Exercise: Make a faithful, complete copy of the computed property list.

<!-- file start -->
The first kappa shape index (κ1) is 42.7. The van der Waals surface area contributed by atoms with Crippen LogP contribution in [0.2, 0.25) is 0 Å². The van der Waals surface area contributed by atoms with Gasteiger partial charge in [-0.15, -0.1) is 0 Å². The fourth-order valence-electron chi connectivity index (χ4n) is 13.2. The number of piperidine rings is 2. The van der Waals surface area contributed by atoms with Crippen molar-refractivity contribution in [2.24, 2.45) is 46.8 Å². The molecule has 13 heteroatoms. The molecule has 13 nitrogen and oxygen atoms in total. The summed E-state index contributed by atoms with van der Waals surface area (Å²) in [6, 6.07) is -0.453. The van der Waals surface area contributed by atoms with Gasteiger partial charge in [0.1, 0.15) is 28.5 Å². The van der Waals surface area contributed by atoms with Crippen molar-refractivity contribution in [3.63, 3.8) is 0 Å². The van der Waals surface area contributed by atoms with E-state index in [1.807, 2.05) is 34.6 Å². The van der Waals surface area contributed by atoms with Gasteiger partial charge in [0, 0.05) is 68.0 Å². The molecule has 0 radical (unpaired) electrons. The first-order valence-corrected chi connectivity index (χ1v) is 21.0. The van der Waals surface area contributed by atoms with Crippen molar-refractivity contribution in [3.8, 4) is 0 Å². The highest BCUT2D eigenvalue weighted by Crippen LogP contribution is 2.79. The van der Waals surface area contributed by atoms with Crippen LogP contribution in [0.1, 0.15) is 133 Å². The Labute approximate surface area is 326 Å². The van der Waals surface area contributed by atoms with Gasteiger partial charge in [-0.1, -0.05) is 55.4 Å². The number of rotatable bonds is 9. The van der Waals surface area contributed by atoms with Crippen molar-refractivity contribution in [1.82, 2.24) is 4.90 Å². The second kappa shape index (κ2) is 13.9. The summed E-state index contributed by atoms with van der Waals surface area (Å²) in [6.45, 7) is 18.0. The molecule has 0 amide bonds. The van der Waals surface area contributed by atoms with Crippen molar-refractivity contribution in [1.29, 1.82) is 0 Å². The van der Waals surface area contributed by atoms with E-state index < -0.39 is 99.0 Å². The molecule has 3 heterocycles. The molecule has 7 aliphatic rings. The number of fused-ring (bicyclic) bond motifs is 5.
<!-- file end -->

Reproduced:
The first kappa shape index (κ1) is 42.7. The van der Waals surface area contributed by atoms with Crippen LogP contribution in [0.2, 0.25) is 0 Å². The van der Waals surface area contributed by atoms with Gasteiger partial charge in [-0.15, -0.1) is 0 Å². The fourth-order valence-electron chi connectivity index (χ4n) is 13.2. The number of piperidine rings is 2. The van der Waals surface area contributed by atoms with Crippen molar-refractivity contribution in [2.24, 2.45) is 46.8 Å². The molecule has 13 heteroatoms. The molecule has 13 nitrogen and oxygen atoms in total. The summed E-state index contributed by atoms with van der Waals surface area (Å²) in [6, 6.07) is -0.453. The van der Waals surface area contributed by atoms with Gasteiger partial charge in [0.1, 0.15) is 28.5 Å². The van der Waals surface area contributed by atoms with Crippen molar-refractivity contribution in [3.63, 3.8) is 0 Å². The van der Waals surface area contributed by atoms with E-state index in [1.807, 2.05) is 34.6 Å². The van der Waals surface area contributed by atoms with Gasteiger partial charge in [0, 0.05) is 68.0 Å². The molecule has 0 radical (unpaired) electrons. The first-order valence-corrected chi connectivity index (χ1v) is 21.0. The van der Waals surface area contributed by atoms with Crippen molar-refractivity contribution in [3.8, 4) is 0 Å². The highest BCUT2D eigenvalue weighted by Crippen LogP contribution is 2.79. The van der Waals surface area contributed by atoms with Crippen LogP contribution in [0.1, 0.15) is 133 Å². The Labute approximate surface area is 326 Å². The van der Waals surface area contributed by atoms with Gasteiger partial charge in [-0.1, -0.05) is 55.4 Å². The number of rotatable bonds is 9. The van der Waals surface area contributed by atoms with Crippen molar-refractivity contribution in [1.82, 2.24) is 4.90 Å². The second kappa shape index (κ2) is 13.9. The summed E-state index contributed by atoms with van der Waals surface area (Å²) in [6.45, 7) is 18.0. The molecule has 0 amide bonds. The van der Waals surface area contributed by atoms with Crippen molar-refractivity contribution in [1.29, 1.82) is 0 Å². The van der Waals surface area contributed by atoms with E-state index < -0.39 is 99.0 Å². The molecule has 3 heterocycles. The molecule has 7 aliphatic rings. The number of fused-ring (bicyclic) bond motifs is 5.